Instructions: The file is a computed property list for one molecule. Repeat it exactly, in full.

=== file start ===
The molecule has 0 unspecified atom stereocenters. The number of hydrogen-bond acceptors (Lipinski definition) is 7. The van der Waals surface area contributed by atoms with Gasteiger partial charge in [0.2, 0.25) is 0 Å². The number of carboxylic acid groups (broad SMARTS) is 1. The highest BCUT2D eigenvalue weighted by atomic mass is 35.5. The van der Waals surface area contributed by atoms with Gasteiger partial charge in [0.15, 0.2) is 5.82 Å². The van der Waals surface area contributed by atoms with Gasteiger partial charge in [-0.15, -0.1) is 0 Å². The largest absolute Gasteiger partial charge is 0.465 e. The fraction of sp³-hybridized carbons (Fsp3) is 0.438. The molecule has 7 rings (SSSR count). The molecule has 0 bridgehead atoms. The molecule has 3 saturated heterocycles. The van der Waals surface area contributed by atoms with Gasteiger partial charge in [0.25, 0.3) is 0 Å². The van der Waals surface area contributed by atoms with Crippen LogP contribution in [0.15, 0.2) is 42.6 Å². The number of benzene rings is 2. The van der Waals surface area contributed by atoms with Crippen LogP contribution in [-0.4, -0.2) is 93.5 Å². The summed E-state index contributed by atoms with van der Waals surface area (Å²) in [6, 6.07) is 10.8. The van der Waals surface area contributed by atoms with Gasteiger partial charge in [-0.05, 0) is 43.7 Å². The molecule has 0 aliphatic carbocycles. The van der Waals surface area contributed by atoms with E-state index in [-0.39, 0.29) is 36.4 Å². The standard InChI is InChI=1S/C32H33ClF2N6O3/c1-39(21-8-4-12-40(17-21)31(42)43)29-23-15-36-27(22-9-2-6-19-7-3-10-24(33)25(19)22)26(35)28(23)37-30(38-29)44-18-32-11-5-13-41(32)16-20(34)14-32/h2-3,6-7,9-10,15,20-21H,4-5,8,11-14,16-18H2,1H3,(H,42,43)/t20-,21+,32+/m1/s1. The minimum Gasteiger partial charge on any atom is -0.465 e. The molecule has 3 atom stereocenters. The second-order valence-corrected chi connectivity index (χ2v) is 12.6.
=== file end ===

The molecule has 0 unspecified atom stereocenters. The number of hydrogen-bond acceptors (Lipinski definition) is 7. The van der Waals surface area contributed by atoms with Gasteiger partial charge in [0.2, 0.25) is 0 Å². The number of carboxylic acid groups (broad SMARTS) is 1. The highest BCUT2D eigenvalue weighted by atomic mass is 35.5. The van der Waals surface area contributed by atoms with Gasteiger partial charge in [0.15, 0.2) is 5.82 Å². The van der Waals surface area contributed by atoms with Gasteiger partial charge in [-0.15, -0.1) is 0 Å². The largest absolute Gasteiger partial charge is 0.465 e. The fraction of sp³-hybridized carbons (Fsp3) is 0.438. The molecule has 7 rings (SSSR count). The molecule has 0 bridgehead atoms. The molecule has 3 saturated heterocycles. The van der Waals surface area contributed by atoms with Gasteiger partial charge in [0.25, 0.3) is 0 Å². The van der Waals surface area contributed by atoms with Crippen LogP contribution in [0.15, 0.2) is 42.6 Å². The number of benzene rings is 2. The van der Waals surface area contributed by atoms with Crippen LogP contribution in [-0.4, -0.2) is 93.5 Å². The summed E-state index contributed by atoms with van der Waals surface area (Å²) in [6, 6.07) is 10.8. The van der Waals surface area contributed by atoms with Gasteiger partial charge in [-0.05, 0) is 43.7 Å². The molecule has 0 aliphatic carbocycles. The van der Waals surface area contributed by atoms with E-state index in [-0.39, 0.29) is 36.4 Å². The standard InChI is InChI=1S/C32H33ClF2N6O3/c1-39(21-8-4-12-40(17-21)31(42)43)29-23-15-36-27(22-9-2-6-19-7-3-10-24(33)25(19)22)26(35)28(23)37-30(38-29)44-18-32-11-5-13-41(32)16-20(34)14-32/h2-3,6-7,9-10,15,20-21H,4-5,8,11-14,16-18H2,1H3,(H,42,43)/t20-,21+,32+/m1/s1. The minimum Gasteiger partial charge on any atom is -0.465 e. The molecule has 3 atom stereocenters. The second-order valence-corrected chi connectivity index (χ2v) is 12.6.